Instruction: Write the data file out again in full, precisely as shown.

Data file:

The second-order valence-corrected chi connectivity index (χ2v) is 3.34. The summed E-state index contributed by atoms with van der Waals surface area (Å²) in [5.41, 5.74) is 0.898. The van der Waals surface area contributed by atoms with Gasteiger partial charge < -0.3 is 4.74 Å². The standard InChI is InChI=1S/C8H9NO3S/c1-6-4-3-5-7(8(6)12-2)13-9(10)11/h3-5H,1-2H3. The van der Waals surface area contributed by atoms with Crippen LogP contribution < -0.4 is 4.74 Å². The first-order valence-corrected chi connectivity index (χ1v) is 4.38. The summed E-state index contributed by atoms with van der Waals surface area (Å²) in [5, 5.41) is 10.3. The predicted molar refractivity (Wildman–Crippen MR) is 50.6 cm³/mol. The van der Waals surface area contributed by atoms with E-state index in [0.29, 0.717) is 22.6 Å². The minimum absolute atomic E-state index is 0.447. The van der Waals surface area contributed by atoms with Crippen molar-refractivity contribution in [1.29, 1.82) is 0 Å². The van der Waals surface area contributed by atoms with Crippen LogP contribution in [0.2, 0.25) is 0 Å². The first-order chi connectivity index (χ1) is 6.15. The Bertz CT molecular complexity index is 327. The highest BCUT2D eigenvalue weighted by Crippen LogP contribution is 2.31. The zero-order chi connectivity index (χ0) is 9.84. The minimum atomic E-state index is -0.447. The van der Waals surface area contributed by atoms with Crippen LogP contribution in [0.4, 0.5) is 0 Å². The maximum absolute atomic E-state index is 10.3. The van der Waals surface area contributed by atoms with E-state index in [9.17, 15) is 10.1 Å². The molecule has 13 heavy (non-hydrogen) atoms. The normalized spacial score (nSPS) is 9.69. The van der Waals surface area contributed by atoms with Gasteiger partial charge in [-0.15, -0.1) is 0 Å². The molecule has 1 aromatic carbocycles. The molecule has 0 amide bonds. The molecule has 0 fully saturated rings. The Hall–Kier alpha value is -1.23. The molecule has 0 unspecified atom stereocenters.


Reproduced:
The second-order valence-corrected chi connectivity index (χ2v) is 3.34. The summed E-state index contributed by atoms with van der Waals surface area (Å²) in [5.41, 5.74) is 0.898. The van der Waals surface area contributed by atoms with Gasteiger partial charge < -0.3 is 4.74 Å². The standard InChI is InChI=1S/C8H9NO3S/c1-6-4-3-5-7(8(6)12-2)13-9(10)11/h3-5H,1-2H3. The van der Waals surface area contributed by atoms with Crippen LogP contribution < -0.4 is 4.74 Å². The first-order valence-corrected chi connectivity index (χ1v) is 4.38. The summed E-state index contributed by atoms with van der Waals surface area (Å²) in [5, 5.41) is 10.3. The predicted molar refractivity (Wildman–Crippen MR) is 50.6 cm³/mol. The van der Waals surface area contributed by atoms with E-state index in [0.29, 0.717) is 22.6 Å². The minimum absolute atomic E-state index is 0.447. The van der Waals surface area contributed by atoms with Crippen molar-refractivity contribution in [1.29, 1.82) is 0 Å². The van der Waals surface area contributed by atoms with Crippen LogP contribution in [0.2, 0.25) is 0 Å². The first-order chi connectivity index (χ1) is 6.15. The Bertz CT molecular complexity index is 327. The highest BCUT2D eigenvalue weighted by Crippen LogP contribution is 2.31. The zero-order chi connectivity index (χ0) is 9.84. The minimum atomic E-state index is -0.447. The van der Waals surface area contributed by atoms with Crippen LogP contribution in [0.4, 0.5) is 0 Å². The maximum absolute atomic E-state index is 10.3. The van der Waals surface area contributed by atoms with E-state index in [9.17, 15) is 10.1 Å². The molecule has 13 heavy (non-hydrogen) atoms. The normalized spacial score (nSPS) is 9.69. The van der Waals surface area contributed by atoms with Gasteiger partial charge in [-0.15, -0.1) is 0 Å². The molecule has 1 aromatic carbocycles. The molecule has 0 amide bonds. The molecule has 0 fully saturated rings. The Hall–Kier alpha value is -1.23. The molecule has 0 unspecified atom stereocenters.